As of this Friday, I have been married to the same man for 33 years…and here’s what cinched the deal over a quarter of a century ago:
In the summer of 1979, I decided to make a career change that would take me from a slow-paced Fairbanks country life to the big city of Anchorage (well, everything is relative). I was hauling my belongings in a makeshift trailer built by the boyfriend, speeding along the 350 mile stretch of road in his brand new pickup truck.
Glancing in the rearview mirror, I noticed a potential problem. The plywood that formed a corner of the trailer was tearing apart. Little by little, all of my household treasures would litter the landscape if we didn’t stop and address the problem–immediately.
Digging behind the driver’s seat, my boyfriend pulled out a box of tools. Nailing the plywood back together wouldn’t work; the continuous vibration would simply pry it apart again. The solution would require a little more serious and innovative thinking.
I went back to the cab of the truck and settled in with a magazine. I had very little confidence in my technical abilities; my brain just seemed to shut down when faced with dilemmas involving “the way things work.”
Soon I heard a banging and stepped out of the truck to investigate. My boyfriend was hammering metal brackets onto the ends of the plywood and nailing them in place, forming a sturdy corner.
“How in the world did you do that?” I asked.
“Simple. Just pounded the metal down and formed it around the corners,” he replied.
“Where did you get the metal (albeit rusty)?” I wondered.
“Tin cans. Found ’em on the side of the road.”
I was amazed. This is the kind of stuff you don’t acquire with a college degree. I found myself very attracted to his resourcefulness (not to mention his tall, dark and handsome-ness). Maybe my mother’s advice to “marry a man who is good with his hands” was wearing off on me after all.
The tin can incident was the first. After 33 years of marriage, there have been scores more. Like how to flip an 800 lb. boat trailer onto its wheels (after being welded) while on an icy, sloped surface. After many adjustments, a dozen trials and my contribution of nail biting, we did it.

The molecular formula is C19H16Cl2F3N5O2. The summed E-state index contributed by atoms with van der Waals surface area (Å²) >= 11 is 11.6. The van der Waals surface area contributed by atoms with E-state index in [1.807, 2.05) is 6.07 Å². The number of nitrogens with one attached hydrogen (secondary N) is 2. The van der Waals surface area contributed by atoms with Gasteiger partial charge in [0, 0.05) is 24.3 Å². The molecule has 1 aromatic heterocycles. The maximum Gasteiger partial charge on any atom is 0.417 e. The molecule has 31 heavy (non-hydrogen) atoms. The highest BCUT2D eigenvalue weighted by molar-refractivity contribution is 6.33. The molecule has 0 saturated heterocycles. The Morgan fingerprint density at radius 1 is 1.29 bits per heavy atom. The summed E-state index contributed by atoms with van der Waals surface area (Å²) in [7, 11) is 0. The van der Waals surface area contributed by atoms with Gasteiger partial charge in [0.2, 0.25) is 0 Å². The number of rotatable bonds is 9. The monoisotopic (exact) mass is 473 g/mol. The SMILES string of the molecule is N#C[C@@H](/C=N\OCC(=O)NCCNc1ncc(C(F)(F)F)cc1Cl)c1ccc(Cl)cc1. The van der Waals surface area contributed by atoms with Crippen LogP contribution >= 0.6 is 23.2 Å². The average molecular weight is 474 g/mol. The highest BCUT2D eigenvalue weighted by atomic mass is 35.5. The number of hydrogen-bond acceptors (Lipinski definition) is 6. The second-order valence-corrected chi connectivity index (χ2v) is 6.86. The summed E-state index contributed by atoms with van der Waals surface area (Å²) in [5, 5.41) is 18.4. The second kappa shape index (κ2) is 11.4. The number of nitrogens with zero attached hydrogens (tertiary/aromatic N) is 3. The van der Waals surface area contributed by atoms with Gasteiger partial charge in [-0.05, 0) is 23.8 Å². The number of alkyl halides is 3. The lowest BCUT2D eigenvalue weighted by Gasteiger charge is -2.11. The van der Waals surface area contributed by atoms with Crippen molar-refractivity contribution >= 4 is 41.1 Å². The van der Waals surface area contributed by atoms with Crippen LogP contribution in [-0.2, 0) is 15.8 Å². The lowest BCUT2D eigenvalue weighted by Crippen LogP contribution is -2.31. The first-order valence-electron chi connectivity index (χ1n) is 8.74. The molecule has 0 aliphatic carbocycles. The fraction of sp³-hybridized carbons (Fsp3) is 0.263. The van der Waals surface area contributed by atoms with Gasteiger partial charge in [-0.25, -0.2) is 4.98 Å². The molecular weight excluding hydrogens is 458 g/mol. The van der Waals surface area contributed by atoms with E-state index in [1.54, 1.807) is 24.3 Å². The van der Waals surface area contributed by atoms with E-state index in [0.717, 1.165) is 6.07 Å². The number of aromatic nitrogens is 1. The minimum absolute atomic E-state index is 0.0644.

Resourcefulness in and of itself, however, cannot stand alone. Although he values and honors the process, it takes the other half (me) to value and honor the product. Without this balance, absolutely nothing would get done in our household. While he may start a project, I am the one to entice him through to completion. Just as the word “can’t” is not in his vocabulary, the word “procrastination” is not in mine.
I cross things off lists; he doesn’t make lists. I’m goal oriented and will reliably follow through to the bitter end. He goes with the flow, so much so that a freeze frame of his work area looks like the scene of a kidnapping. Everything is in its place, exactly how he left it. Sawdust covers the floor, jars are left uncapped, tools lie in public burial. Because another project has caught his attention, it may be days, even months before the original one gets closure.
It’s easy to spot when there is a problem to be solved though. He sits on the couch, a steaming cup of coffee in one hand, the other hand propped under his chin, his eyes darting back and forth. The gears are turning, the machinery at work. He thinks, sometimes he sketches, and always talks out loud about the factors involved in solving a particular problem. In due time, he gets answers.
I, however, don’t bother with such trivialities. I ask Important Questions, like, “What is the meaning of life?” “Why are we here?” and burn with desire for answers to the Great Mystery. Of course, I get none. But that doesn’t stop me from asking over and over and over again.
So resourcefulness cinched the deal for me. I guess I have acquired some technical curiosity as I look in awe at his ability to make things work; but mostly I couldn’t care less, as long as the item in question keeps functioning like it was designed to do.
I spend my time contemplating matters of the heart, and let him fiddle with broken toasters.